“Maybe you don’t feel well because you have a dead Christ hanging from your neck, weighing you down,” Llambes responds. “He isn’t dead on a cross now. He’s risen from that, for you. How do you think He feels about you depicting Him as dead when He’s alive?”
Llambes gives Onesimo an audio recorder containing Bible stories in Creole, along with a booklet, “Bon Nouvel Pou Ou” (Good News for You).
“If you have the real Christ in your heart, you don’t need to trust in a manmade thing of wood hanging around your neck,” Llambes tells Onesimo. “You want the real thing. Can I take this thing from your neck and throw it away?”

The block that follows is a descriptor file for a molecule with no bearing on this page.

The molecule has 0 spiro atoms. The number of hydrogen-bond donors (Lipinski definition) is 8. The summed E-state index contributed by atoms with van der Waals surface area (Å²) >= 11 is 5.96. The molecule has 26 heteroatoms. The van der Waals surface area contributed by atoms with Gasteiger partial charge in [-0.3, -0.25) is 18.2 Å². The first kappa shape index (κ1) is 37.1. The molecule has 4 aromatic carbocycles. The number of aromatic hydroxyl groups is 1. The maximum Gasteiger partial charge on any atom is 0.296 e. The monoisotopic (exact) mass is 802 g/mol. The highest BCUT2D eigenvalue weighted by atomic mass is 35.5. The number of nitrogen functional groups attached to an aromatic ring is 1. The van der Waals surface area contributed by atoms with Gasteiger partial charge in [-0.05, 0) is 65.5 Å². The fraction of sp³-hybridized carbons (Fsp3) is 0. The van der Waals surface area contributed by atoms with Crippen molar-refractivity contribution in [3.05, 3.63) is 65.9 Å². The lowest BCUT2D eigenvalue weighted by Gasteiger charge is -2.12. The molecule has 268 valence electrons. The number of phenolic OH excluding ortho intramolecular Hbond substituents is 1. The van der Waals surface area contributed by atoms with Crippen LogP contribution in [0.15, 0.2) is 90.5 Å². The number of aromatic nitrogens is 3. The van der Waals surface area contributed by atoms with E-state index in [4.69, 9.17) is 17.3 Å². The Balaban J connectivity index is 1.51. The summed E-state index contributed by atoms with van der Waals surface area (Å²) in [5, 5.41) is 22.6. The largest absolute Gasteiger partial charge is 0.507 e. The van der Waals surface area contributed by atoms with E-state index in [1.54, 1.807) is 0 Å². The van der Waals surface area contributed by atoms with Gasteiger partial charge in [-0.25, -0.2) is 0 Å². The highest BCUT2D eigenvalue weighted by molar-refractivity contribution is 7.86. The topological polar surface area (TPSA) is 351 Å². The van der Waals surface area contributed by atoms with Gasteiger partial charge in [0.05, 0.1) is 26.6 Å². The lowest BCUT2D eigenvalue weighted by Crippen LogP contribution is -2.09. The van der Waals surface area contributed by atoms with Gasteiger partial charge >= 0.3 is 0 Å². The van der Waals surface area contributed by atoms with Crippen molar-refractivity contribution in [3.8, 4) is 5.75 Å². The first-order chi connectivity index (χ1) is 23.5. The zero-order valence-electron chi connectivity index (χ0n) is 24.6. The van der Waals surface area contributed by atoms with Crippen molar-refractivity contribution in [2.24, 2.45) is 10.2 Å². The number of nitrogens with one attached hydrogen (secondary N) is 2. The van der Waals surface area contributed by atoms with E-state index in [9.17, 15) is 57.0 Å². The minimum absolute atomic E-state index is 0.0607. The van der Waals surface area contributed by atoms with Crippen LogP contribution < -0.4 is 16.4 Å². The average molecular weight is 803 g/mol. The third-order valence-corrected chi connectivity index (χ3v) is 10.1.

“Go, do it,” Onesimo responds.
“Start your walk with Christ,” Llambes urges Onesimo. “Go to Bible studies. As you start your walk with Him, it isn’t going to be easy, but start.”
Eight months later, Llambes received word that Onesimo, having been discipled by Haitian and Dominican church planters, was baptized and has joined a local church plant.
In the past seven years, 100 churches have been started as part of the Dominican Baptist Convention’s ethnic ministries and church-planting institute. Now, many of the graduates are teaching the same courses throughout the country and are mentoring their students to start new congregations, just like Llambes did with them.
After about a decade of planting churches in the Dominican Republic among both Dominicans and Haitians, the Llambes family relocated to Mexico City in March 2014 to start churches. Of the capital city’s more than 4,200 neighborhoods, more than 3,300 do not have an evangelical church, Llambes says. Neighborhoods can contain as many as 20,000 people in the city of 28 million.